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Sonny’s Blues, By James Baldwin Essay

958 words - 4 pages

Symbolism is such an interesting aspect of stories that when you take the time to sit back and analyze after initially reading it, things seem to pop out at you. Something so small could mean something so great to the story and it may not occur to the reader until they have read through a few times. In “Sonny’s Blues” by James Baldwin, symbolism was used quite a bit to represent different aspects of the story. One main use of symbolism was darkness, and it was used in many different scenes within the story. Light was also symbolized a bit within the story, specifically at the end.
I found the representation darkness within the story to be at times subtle, but it helps the reader to see the characters in a clearer way. At first, the narrator tells us of two darknesses, “the darkness of their lives, which was now closing in on them, and the darkness of the movies, which had blinded them to that other darkness…” (36). This is where he first describes the darkness. Here darkness has a negative view from our narrator. He portrays the boy’s futures to be dark after telling the reader how they were being rushed to grow up and filled with rage. He uses the image of darkness of movies to represent their focuses now. Their focuses now of watching movies for example is keeping them from seeing what their future will be come.
Later on, he associates darkness again with Sonny’s friend who he meets. He described him as having “dark brown skin and it made his eyes look yellow” (37) and he continues to tell us about dirt that he can see and his kinked hair. The man sounds disgusting and we later find out that he may have unconsciously been one of the reasons why Sonny started using heroin. He talked of the positives of being high, but he felt guilty for it considering where Sonny ended up. So far, the story seems gloomy, sad, and dark.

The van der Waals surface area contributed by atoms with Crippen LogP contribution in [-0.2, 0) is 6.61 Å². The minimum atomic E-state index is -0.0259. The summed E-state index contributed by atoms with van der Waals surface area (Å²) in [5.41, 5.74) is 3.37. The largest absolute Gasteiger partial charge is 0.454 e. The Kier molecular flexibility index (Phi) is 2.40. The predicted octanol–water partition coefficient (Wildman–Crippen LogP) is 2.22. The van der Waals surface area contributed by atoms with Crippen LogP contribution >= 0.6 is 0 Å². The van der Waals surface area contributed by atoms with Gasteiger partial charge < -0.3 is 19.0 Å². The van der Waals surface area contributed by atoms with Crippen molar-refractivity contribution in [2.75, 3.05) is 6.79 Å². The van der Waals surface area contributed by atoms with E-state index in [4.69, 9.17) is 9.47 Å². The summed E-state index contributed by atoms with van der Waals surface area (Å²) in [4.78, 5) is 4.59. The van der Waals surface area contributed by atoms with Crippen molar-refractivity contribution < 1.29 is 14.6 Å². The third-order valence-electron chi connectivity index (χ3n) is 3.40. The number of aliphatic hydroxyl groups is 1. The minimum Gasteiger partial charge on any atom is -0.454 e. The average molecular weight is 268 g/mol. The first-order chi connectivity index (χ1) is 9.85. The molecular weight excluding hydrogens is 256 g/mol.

The narrator mentions a time he remembers his mother the most, on Sundays when everyone was gathered in the living room after dinner, sitting around. He mentions the dark quite a bit, like how the night was creeping in on them turning everything dark. People’s faces were becoming dark and they would all be “looking at something a child can't see” (43). The darkness scares the child because he thinks of a time when people will not be there anymore implying that they have passed on and things have changed. This is what the darkness represents in this scenario, even when the light comes on the darkness is still there because the child knows that the time will come when his fear becomes a reality. In this case, the light does not win and the darkness becomes...

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